Margaret Thatcher’s Economic Policies: An Evaluation


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Margaret Thatcher inherited an ailing economy, which was the result of several factors inclusive of actions by the previous Labour government, as well as some which were peculiar to Britain. The pivotal focus of her economic policy was reduction in the influence of the public sector, on which she launched a frontal attack by systematically defeating the labour unions, especially in the manufacturing and mining industries, and fall in unemployment and inflation. These were her highest priorities when she assumed office.

These were the themes around which her doctrine to tackle these issues, Thatcherism, was predicated. Although the broad term also had some political and cultural connotations,[1] they were essentially economic in nature. The rot that had set in into the economy necessitated major, radical actions on her part; she had to antagonise the labour unions and the public sector, and had to revitalise the ailing economy. The overall results of her policies spread over three terms as prime minister were mixed: while her most resounding success was in rendering the labour unions ineffective and making them defunct in all but name, her other major policy, namely controlling unemployment and inflation, was successful, but not to the same degree, and which too, came about by external, unforeseen favourable factors.


This paper is an assessment of Margaret Thatcher’s economic policies. Since no evaluation is effective when made in a vacuum, in arriving at this evaluation, this paper first makes a narration of her economic inheritance, since this serves as the benchmark for her achievements. After describing the situation the economy was in at the time of her ascension, this paper moves on to describing the major initiatives she undertook to rid the economy of its ills, which are described in detail in the coming paragraphs. In the course of this narration, the major indicators listed are the monetary policies. In this part, her actions in relation to the unions and in taking on unemployment are described; her political and religious philosophy and quantitative analyses are interspersed in the paper in passing, where they fit into this narrative. Finally, this paper offers its conclusion by making an assessment of the sum total of her policies vis-a-vis the economy, in which its findings are that her policies were neither a startling success nor a miserable failure. It needs mention that this paper takes under its purview only her domestic economic policies, and makes no mention of her actions in relation to economic integration with the EU, because this was at an unfinished stage at the end of her term.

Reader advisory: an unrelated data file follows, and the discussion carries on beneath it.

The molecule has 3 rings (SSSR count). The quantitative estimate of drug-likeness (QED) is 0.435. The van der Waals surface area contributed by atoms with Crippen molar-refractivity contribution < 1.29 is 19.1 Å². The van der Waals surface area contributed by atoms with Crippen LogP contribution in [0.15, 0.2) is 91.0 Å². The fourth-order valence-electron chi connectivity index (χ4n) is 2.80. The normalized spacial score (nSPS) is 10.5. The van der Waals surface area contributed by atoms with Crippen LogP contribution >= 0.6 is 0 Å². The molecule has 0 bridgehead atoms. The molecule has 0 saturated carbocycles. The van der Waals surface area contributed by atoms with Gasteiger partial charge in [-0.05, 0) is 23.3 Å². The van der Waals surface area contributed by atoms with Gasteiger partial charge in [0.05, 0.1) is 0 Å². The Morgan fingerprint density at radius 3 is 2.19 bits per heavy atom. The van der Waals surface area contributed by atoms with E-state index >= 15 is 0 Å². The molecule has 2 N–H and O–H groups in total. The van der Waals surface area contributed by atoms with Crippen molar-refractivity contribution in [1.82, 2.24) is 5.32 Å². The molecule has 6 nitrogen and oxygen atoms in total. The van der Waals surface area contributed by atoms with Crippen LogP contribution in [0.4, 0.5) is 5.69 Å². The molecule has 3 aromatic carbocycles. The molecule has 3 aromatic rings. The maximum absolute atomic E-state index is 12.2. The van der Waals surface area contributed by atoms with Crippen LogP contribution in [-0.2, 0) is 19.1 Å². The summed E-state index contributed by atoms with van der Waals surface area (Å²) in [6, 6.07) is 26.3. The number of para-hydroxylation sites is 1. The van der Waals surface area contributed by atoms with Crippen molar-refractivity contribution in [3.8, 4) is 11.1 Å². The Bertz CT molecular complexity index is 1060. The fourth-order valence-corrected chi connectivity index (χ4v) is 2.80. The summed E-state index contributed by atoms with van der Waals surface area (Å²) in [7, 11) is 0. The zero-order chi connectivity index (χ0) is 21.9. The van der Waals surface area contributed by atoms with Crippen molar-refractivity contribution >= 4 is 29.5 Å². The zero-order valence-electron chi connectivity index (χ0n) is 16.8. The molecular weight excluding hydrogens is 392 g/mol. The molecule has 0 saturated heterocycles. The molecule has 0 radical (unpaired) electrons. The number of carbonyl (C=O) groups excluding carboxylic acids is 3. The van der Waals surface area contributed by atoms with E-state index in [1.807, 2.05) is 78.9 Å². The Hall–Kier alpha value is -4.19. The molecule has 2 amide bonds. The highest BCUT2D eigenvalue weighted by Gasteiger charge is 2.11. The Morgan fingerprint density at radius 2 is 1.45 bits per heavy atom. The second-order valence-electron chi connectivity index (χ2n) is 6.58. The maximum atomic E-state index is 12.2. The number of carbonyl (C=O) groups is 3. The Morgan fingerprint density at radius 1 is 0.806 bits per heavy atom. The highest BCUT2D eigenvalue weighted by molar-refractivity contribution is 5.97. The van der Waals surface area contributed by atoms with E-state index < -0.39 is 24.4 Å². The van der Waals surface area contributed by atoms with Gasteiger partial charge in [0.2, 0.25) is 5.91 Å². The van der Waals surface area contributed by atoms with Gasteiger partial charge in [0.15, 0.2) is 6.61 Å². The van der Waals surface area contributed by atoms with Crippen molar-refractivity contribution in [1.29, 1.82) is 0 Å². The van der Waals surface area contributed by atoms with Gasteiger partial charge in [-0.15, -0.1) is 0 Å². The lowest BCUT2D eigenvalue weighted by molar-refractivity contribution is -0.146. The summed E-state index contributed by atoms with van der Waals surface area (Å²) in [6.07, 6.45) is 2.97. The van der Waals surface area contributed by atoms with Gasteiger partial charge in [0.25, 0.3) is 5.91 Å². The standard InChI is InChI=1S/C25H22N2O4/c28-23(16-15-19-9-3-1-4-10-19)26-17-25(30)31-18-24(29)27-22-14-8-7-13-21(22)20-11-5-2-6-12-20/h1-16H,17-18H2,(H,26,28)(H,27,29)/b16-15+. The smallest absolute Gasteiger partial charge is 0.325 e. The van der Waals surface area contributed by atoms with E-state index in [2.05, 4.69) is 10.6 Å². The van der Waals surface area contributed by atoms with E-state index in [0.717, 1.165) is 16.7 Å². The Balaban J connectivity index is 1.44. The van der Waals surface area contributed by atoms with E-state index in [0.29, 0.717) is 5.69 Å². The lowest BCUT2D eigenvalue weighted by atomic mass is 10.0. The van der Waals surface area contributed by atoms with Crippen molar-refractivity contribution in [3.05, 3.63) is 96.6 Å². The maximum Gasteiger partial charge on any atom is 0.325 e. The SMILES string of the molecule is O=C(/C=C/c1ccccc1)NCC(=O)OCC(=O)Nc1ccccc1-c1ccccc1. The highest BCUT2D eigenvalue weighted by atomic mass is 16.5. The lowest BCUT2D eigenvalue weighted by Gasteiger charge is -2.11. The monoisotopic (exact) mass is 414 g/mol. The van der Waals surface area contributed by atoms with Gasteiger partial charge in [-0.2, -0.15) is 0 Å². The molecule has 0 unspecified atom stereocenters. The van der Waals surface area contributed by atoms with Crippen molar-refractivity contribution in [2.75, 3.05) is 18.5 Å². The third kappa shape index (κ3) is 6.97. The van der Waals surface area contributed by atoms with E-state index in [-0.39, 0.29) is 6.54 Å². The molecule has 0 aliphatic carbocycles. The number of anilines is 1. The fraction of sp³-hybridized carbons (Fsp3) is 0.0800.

Mrs. Thatcher’s economic policy was derived from the New Right economic philosophy of noted economists, F.A. Von Hayek and Milton Friedman, with its opposition to corporatism, and its belief that the individual and markets performed best when left free of intervention from the state; (Childs & Storry, 1999, p. 540) it was grounded in the political and social circumstance of the day. Since her ascension, the cornerstone of her economic policy was the way in which it “linked the aim of restoring dynamic economic growth with a crusade to revive traditional social values”. The pivot around which it centred was what came to be called “new realism”. The core theme of this ideal is rooted in drastic economic change; this change implied freeing the industry of crippling state intervention, which she believed was what was depriving capitalism of its innovativeness and vitality. For this, the most important action she had to take was to enervate the trenchant trade unions, which she saw as the direct and severest obstacle. This was especially so in the manufacturing industry. (Rose, 1991, p. 307)

Background to economic policy

When the Tories took power by defeating Labour by a margin of 28 seats in the elections of 1979, Thatcher led a Cabinet that inherited an economy in a state of decline, a decline that had been set about three decades earlier, right to almost the end of the war. Thus, her utmost priority was reversing this situation;[2] her most important task was to reduce taxes and more importantly, the overbearing influence of the public sector undertakings, which had turned out to be the economy’s guzzlers, and drastically reducing Public Sector Borrowing Requirement (PSBR) Reversing such entrenched policies needed political conviction and courage. As against the inflation rate of 10.3 percent, the GDP real growth rate was 2.3 percent. The most important tool with which to reach this economic goal was an increase in taxes. When this was introduced, the first effects were results were negative, and only started looking up later. The first and third budgets her Finance Minister, Sir Geoffrey Howe presented, had enormous tax rates. A look at how high Britain’s income tax rate was compared to other industrialised nations gives some idea about the monetary policy: in 1979, Britain had a highest Personal Income Tax Rates of 83 percent, while the same figures were 61.5 percent in Australia, 61.9 in Canada, 73 in Denmark, 60 percent in France, 56 in West Germany, 72 in Italy, 88 in Japan, 72 in Netherlands, 86.5 in Sweden and 70 in the US. This shows that of these 11 countries taken for this comparison, only Japan and Sweden had a higher rate of highest income tax levels. (Canto & Laffer, 1990, p. 250) Another critical area that required handling was curbing inflation, whose gravity was spelt out by the Chancellor of the Exchequer, Geoffrey Howe, who made an impassioned plea stating his government’s determination to fight this malaise: